For instance, companies such as VW or Toyota, as manufacturers of traditionally utilitarian products, will be well placed to produce a shared mobility product along the lines of Quarter Car. As part of this process, however, it would be beneficial to collaborate with external expertise to gain a better understanding of designing for passenger experience, rather than driver-focused products.”
Jonny Culkin: “Building on this, I’m desperate for design brands to retreat from their current position of trying to be active in all corners of the market. For instance, why on earth does Aston Martin or Alfa Romeo have an SUV coming out? I’m sure it will be a beautifully crafted product, but is it really what anyone needs? Will it really be a product so unique and brilliant that it will transform their businesses? Does it really stand up to the scrutiny of their brand DNA – or does it devalue it? Just because you can produce something, doesn’t mean you should.
Sure, consumers will increasingly gravitate towards a more convenient, shared ownership approach to their transport, but it doesn’t mean they still won’t value and aspire to the experience, sculpture and beauty of a high-performance vehicle. If anything, as our lives become more convenient and sedentary, it’s more important that an Aston Martin, or a Ferrari, is a credible option to us. Much like horses were once commodity transport, but now are objects of leisure – so will a Ferrari Hypercar – it’s time their businesses started to recognise the opportunities within this change.”
Intrigued by Seymourpowell’s concept on shared mobility design? Don’t miss Quarter Car provides ride-sharing with privacy
Exploring all aspects of the mobility sector, what are the main trends & future directions for transport design and what do you think of them?
Jonny Culkin: “Obviously the known trends are electric, shared and autonomous mobility, which are all in various stages of their development, having undergone various difficulties along the way. I think the societal trend that we need and will eventually see, is towards appropriate mobility.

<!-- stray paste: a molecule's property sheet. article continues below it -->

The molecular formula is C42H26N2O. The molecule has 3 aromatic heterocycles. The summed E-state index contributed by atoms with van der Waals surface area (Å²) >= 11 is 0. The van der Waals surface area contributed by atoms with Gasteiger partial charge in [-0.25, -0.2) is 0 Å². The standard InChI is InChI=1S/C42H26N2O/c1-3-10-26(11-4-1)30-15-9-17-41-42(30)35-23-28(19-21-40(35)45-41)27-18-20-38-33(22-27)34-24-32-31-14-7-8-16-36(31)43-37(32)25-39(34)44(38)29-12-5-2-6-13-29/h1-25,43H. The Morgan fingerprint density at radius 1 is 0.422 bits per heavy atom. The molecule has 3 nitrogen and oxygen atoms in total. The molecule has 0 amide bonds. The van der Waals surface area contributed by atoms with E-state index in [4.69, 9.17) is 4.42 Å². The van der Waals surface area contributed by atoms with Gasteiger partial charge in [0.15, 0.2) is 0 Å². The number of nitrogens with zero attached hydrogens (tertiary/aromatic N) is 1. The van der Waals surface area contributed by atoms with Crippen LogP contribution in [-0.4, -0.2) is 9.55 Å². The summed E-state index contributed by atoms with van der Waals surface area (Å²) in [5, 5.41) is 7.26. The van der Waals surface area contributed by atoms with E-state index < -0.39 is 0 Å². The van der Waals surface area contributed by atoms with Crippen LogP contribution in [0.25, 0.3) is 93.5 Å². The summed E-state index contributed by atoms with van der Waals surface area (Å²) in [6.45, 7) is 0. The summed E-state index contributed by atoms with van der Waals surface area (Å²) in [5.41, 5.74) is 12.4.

Appropriate mobility is as it sounds, using the right mode of transport at the right time. Within this, is the acceptance that there isn’t a silver bullet in terms of future transport usage – we are all in different stages of our lives, we all live in vastly differing regions and situations, and what will work for one person on one day, won’t work the next.
It’s about us developing a range of transport options that act as a modular toolkit for future users – and they must work in harmony. For instance, within a city and its suburbs, the trend should be away from private car usage and further into either personal, human powered transport or increased usage of existing public transport infrastructure. One journey should be able to seamlessly incorporate a range of these options – bikes, scooters, walking, buses, subways, trains, and so on, without punishing the user through cumbersome UX.”
Jonny Culkin: “To achieve this we need significantly improved cooperation between public and private companies, as well as developing better attitudes between the various users of our transport eco-systems. In the coming years, how can we safely introduce electric bikes and scooters into a new and improved bike lane system? How do we make sure experienced, sportive level cyclists harmonise well with new cycling traffic including first time users, electric bikes and scooters.”
For users traveling in or out of cities, it’s imperative we improve how the bus and rail infrastructure meshes with our private transport options. Are park and ride options plentiful and pleasurable to use? Are there more than two spaces on each train allocated to bikes? Do I feel comfortable leaving my bike locked up at a rural station without the fear it won’t be there when I return? Can I charge my e-bike at work so I’m not caught out by that dreaded hill on the way home? Are there adequate showers and changing facilities at my place of work so I feel comfortable in important meetings during the day?
It’s about using design to empower, not force, people to make the right choices themselves.“
Working with a team to predict the future of transportation, what is the next step for Seymourpowell?
Jonny Culkin: “In the present and going forward we will be working with our clients to deliver the potential of the next generation of transport to allow us to live more convenient, fulfilling and enjoyable lives. To do this we will by necessity have to create compelling and valuable products and services that users love. That is our bread and butter and is the bedrock for what allows our clients to build sustainable businesses upon.
To compliment this live client work, we will also undertake self-directed projects, much like our Quarter Car concept, that will leverage all teams within our business to provide a glimpse into the future. These projects act as our voice in the public domain and help us drive the industry forward with positive and impactful change, towards a more compelling future for all.
Internal teams contributing to these projects will include our Foresight Team, who are a collection of rigorous future thinkers that delve into the minds of consumers to glean insights that form the backbone of any of our projects. Our Digital team will demonstrate how connectivity and powerful interaction will bring life and convenience to future transport solutions.“
If you want to know more about innovative modes of transport, don’t miss The archi-design factor traveling at 1,200 km/h in a tunnel – Virgin Hyperloop.